This isn’t to say that HFTs are inherently bad or evil, but rather that they’re innovative. In essence, they took the misguided conclusion that crossing is always fair and equitable and molded a business around the reality that any trade, cross or not, can provide information about an investor’s next move. That is incredibly valuable information.
All HFT strategies involve the use of crossing platforms and, as it turns out, these crosses were only good for side of the trade. Blind faith in crossing is imprudent. More important is the structure of the trading process in which the cross takes place. Knowledge of venues and safeguards in process, combined with trading expertise, are the only protections you have in trading, crossing or otherwise.
Without performance measurement, there is no accountability and thus no fiduciary. Time-weighted performance is the quantitative measure of transition success, but it's also so much more. When the rules of success are so clearly defined as they are with the T-Standard, the motives and intent of the transition provider will align with the client's goal of minimizing the performance impact of the event.
Transition management has similarities to ongoing asset management, but transition services are very different than what your ongoing asset managers provide. We all have our place in the investment ecosystem and although we use much of the same vocabulary and many of the same tools, transition managers and investment managers serve very different functions.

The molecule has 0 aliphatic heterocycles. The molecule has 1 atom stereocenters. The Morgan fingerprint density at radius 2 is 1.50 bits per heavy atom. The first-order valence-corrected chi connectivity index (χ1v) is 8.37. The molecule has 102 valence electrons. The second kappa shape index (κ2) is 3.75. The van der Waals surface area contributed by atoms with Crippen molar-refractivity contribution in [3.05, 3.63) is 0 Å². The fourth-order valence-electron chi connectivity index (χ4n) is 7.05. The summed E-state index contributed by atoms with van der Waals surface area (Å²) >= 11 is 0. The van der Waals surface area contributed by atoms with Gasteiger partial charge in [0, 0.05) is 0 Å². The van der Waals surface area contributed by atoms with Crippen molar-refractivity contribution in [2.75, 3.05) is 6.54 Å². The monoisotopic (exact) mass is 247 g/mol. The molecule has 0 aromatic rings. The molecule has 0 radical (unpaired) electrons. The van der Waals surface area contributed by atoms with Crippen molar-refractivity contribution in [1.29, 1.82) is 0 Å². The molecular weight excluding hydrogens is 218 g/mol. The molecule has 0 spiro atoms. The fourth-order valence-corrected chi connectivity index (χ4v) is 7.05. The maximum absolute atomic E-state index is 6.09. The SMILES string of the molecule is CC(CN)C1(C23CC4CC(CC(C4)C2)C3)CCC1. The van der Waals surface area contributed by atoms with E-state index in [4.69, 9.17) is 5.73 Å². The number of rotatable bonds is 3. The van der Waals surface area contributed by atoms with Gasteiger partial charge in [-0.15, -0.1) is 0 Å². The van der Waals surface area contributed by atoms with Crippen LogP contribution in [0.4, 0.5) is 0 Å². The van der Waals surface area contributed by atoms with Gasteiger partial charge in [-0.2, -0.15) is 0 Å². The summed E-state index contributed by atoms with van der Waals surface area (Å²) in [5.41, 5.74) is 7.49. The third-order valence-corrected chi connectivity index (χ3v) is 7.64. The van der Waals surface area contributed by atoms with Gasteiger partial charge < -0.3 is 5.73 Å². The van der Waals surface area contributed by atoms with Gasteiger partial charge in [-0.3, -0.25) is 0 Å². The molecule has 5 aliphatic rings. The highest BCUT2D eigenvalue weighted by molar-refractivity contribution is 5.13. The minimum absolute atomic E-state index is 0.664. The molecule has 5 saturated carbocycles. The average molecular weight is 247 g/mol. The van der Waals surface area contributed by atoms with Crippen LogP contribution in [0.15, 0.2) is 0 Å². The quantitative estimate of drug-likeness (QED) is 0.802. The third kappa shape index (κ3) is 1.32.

Investment managers build processes and systems to scale long-term investment value to thousands of investors concurrently. Transition managers focus on a small sub-set of time in the investment process when change takes place, efficiently moving assets between investment strategies for a single investor at a time. Yet we frequently see asset owners employing ongoing investment managers to implement transitions, mostly out of indifference for the transition process. Using ongoing asset managers to manage transitions is neither prudent nor effective. Transition managers provide a specialized service with process, systems and skill to efficiently implement portfolio changes. And how do we know this? Because we measure results.
Measurement of performance is the most important due diligence question an investor can ask when determining who should manage their transition: Will the provider measure performance with T-Standard implementation shortfall? I.e., will the provider be accountable for performance?
Categorically, investment managers will not provide T-Standard implementation shortfall performance results. In fact, an investment manager will always choose option B: a performance holiday. They are not wrong for electing to take the holiday if granted to them by the investor. After all, why assume the burden of setting expectations, measuring performance, and taking accountability for something that is not core to the business and does not provide any economic incentive? And this highlights the performance-holiday fiduciary paradox: You can't be a true fiduciary without accountability, and you can't have accountability without measuring performance. Yes, an investment manager can trade, but transition management is so much more than trading. It's short-term intensive project management combined with astute risk management crammed into a very short time horizon. To implement successfully, investors need to set the bar higher. They need a transition specialist.